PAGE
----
Lisztomania? It was a Ken Russell film. And the name described an actual phenomenon, crazed admirers of the great pianist Franz Liszt aka Liszt Ferenc back in the 19th Century.
And there’s a CD from Mikolaj Warszynski, capturing a live concert from 2017.
I’m a bit of a Lisztomaniac myself I suppose. So many of my musical experiences are filtered through the lens of Liszt. He was not just a great pianist interpreting his music, but an original, one of a kind, opening doors that others have gone through since. In an interview concerning Melancholiac The music of Scott Walker, Gregory Oh spoke of other composers similar to Walker. Oh spoke of Liszt. I’ve always seen him as one of the most under-rated pathfinders; but I couldn’t reconcile my intuition with a logical rationale. At least until that interview that is. I’m seeing connections between such disparate persons as George Gershwin and Dvorak, Franz Liszt and Nicole Lizée with the help of Oh’s commentaries on Scott Walker. Listening to Johann Strauss last night—especially his Zigeuner tunes & dances—my mind naturally connected to the Hungarian Rhapsodies and composers who connect to popular and/or folk music.
There’s so much to him, as philanthropist? as a supporter & promoter of other composers? as a theorist & thinker? I don’t think Liszt is appreciated. But excuse the lengthy preamble / digression.
I’ve been listening to the Lisztomania CD for weeks. Or is it months? I have been thinking about this music, having been so many times through the CD that I have a clear image in my head. You may recall that I wrote earlier this year about a CD by Warszynski playing mostly romantic piano music, including Liszt & Chopin. That earlier CD had more Chopin (Polonaise op 26 #2, Scherzo #1, Nocturne op 48 #1 and Polonaise op 53), with just the one big Liszt warhorse (the Mephisto Waltz #1).
I still can’t tell whether he has a preference between the two (Liszt? or Chopin?), which might be another way of saying that he does justice to both composers, a highly original & authentic approach to each composer.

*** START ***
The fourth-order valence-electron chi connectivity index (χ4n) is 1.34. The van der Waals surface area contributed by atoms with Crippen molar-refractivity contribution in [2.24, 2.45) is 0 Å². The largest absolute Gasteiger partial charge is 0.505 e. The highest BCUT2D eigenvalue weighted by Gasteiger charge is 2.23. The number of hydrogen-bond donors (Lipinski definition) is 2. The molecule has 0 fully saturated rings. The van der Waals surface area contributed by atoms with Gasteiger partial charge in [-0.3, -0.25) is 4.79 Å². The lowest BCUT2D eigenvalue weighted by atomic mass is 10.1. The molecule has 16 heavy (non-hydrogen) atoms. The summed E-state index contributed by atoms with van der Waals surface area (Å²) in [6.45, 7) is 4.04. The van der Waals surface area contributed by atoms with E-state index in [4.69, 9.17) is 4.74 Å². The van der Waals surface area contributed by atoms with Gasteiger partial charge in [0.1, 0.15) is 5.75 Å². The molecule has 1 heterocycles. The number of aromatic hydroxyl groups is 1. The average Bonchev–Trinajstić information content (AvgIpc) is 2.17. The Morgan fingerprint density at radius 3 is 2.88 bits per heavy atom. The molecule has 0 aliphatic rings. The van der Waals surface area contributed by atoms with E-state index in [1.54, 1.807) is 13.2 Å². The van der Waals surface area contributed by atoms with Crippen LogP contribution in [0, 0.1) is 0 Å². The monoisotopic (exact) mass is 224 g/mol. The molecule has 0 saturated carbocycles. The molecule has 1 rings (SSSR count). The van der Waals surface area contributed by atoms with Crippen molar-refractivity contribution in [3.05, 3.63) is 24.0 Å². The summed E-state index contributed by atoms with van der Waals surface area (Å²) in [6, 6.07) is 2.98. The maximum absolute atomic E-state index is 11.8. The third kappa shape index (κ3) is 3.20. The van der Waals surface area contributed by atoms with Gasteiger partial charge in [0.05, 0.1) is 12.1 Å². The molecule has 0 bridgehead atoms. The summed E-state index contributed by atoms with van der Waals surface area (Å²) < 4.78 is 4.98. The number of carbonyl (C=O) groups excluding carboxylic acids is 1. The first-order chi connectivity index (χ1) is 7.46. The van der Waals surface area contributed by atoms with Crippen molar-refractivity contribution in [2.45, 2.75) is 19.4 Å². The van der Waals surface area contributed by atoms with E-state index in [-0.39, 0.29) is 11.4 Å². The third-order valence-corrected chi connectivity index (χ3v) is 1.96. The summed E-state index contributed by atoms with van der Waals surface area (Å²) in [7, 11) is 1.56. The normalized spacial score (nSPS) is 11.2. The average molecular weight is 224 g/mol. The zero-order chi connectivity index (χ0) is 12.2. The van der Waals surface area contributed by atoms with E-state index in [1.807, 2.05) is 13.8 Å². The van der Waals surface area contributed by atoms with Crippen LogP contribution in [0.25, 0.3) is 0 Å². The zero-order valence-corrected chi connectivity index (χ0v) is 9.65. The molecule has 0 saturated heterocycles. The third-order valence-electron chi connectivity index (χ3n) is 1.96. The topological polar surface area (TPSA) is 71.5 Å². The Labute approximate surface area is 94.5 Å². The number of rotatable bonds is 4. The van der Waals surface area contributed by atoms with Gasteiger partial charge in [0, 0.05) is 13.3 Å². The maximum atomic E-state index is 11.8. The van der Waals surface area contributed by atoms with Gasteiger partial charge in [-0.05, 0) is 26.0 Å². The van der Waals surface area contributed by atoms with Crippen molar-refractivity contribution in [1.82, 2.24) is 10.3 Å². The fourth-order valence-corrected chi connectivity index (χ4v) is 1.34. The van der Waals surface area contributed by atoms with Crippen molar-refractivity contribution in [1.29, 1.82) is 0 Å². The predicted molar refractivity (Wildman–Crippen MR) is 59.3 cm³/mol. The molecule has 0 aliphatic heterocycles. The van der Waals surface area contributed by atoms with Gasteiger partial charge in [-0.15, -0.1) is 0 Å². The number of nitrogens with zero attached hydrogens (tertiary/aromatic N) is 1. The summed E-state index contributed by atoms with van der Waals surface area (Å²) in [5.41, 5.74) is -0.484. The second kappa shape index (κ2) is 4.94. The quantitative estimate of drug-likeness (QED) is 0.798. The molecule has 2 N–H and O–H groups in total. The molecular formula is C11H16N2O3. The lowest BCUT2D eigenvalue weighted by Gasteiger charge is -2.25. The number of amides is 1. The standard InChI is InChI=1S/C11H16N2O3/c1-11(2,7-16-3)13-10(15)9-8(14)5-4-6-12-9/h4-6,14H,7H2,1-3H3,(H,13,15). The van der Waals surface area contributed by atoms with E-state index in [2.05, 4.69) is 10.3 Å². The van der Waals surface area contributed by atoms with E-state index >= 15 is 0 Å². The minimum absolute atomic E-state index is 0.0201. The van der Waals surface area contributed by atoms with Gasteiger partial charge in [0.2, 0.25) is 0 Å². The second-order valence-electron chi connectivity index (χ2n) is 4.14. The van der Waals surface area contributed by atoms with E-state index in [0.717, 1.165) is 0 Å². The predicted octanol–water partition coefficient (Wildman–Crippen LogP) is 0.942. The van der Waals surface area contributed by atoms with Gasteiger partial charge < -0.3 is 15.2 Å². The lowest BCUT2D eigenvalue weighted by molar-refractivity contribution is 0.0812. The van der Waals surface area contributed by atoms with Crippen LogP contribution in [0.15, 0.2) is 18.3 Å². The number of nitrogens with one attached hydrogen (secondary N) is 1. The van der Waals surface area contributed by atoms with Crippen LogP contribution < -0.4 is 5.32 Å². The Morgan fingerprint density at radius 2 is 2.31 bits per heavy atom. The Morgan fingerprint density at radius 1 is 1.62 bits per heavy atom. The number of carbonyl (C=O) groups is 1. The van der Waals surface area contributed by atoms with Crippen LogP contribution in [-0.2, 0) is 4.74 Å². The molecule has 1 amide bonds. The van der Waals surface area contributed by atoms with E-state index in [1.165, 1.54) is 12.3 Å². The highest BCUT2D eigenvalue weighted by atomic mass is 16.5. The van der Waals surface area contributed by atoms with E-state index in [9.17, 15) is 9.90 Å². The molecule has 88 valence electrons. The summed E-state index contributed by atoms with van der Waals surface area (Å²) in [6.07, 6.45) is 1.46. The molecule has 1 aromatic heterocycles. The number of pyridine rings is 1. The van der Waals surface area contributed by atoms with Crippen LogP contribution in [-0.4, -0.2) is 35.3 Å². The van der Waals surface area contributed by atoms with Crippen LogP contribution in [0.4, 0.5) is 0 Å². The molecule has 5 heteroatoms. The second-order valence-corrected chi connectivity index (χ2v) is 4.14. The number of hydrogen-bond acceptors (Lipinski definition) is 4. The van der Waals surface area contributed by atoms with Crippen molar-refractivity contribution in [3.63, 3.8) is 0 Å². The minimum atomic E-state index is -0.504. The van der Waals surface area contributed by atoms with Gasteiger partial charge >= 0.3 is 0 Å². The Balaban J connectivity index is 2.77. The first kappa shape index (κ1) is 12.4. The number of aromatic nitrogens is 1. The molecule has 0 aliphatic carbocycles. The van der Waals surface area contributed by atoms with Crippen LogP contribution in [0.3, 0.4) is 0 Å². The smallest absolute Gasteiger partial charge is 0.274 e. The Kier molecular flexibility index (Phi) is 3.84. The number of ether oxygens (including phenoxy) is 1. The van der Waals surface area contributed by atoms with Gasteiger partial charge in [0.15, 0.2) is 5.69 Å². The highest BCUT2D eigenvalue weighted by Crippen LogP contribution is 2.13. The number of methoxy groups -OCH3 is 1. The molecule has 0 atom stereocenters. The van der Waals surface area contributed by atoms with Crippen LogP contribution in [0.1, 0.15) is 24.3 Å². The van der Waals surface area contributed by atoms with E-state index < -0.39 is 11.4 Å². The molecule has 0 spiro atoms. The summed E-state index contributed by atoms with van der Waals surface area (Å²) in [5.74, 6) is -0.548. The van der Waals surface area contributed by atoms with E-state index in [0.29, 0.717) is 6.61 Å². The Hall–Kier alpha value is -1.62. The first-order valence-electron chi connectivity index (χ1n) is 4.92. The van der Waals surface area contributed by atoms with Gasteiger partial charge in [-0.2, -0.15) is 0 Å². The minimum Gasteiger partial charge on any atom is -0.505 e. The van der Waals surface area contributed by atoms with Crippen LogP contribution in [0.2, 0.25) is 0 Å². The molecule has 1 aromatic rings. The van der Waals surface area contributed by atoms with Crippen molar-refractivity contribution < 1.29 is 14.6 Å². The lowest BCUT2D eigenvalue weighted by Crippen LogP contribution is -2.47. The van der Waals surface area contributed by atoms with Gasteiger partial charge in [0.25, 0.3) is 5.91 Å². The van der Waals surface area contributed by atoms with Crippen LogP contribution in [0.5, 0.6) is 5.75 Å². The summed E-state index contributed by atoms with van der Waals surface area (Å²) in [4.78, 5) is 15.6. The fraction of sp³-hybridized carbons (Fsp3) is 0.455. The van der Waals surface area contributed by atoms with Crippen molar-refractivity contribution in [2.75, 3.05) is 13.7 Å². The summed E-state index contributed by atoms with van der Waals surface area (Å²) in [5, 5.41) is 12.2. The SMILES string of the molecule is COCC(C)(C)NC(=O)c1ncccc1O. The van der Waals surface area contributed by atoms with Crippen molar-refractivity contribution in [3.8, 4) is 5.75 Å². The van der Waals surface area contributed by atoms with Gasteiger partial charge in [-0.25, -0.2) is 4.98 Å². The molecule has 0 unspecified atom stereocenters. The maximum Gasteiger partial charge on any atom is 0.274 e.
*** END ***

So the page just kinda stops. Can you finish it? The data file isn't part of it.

This time except for a single tiny Chopin encore (the A minor Mazurka Op 68 #2) tucked in second-last near the end, it’s all Liszt including several big pieces.
- Il Penseroso, that begins the 2nd of the Années de Pèlerinage
- Un Sospiro, concert Etude
- Liebestraum #3
- Hungarian Rhapsody #10
- Ballade #2
- Hungarian Rhapsody #12
- Petrarchan Sonnet #123 from later in that second of the Années de Pèlerinage
Let me talk for a minute about the different flavours of Liszt that we explore on this CD. We’re not encountering the opera transcriptions or song transcriptions or symphonic transcriptions nor are we hearing the big Sonata.
Warszynski assembles a program for a live concert that we hear on the CD (or so one would assume). This is a particular corner of the Liszt phenomenon we might call “Liszt the romantic poet”. Warszynski assembles, or should I say curates(?) the sequence to flow naturally, from the darkness of the opening Il Penseroso, to the optimism of “Un Sospiro”, to the well-known melody of the love-dream, Liebestraum #3. Those three seem a bit like an opening chapter. The stern and rhythmic decisiveness of Il Penseroso contrast the inspiring flow of the Etude, and more flow of a gentler sort in the Liebestraum.
Then we come to the stormy middle of the concert, three huge works that push any pianist at least as far as showing technical ability. I have to wonder, does Warszynski think he has to avoid sounding like a show-off? It’s a problematic aspect of virtuosity, damned if you do, perhaps also damned if you don’t.
But Warszynski doesn’t. That is, he doesn’t seem to play any of these pieces to show off. If anything he’s showing us a subtler Liszt than you might have expected, a genuinely poetic Liszt without the artificiality one would associate with the circus act that is virtuosity for its own sake. That’s not the real Liszt but it’s so hard to get to a level of skill, an ease with the technical requirements to be able to toss the music off, sounding musical rather than showy. I think it also means that given the choice one aims for the most purely musical effect, dodging the big coups de theatre and the fireworks.
In the last part of the CD we’re into a gentler place, with the quirky Mazurka and the questioning voices of the Petrarchan Sonnet.
In the previous review I wondered about the process, how pianists get known & how they become stars. I continue to wonder. Warszynski deserves to be known.
Click here to find out how you can obtain the CD.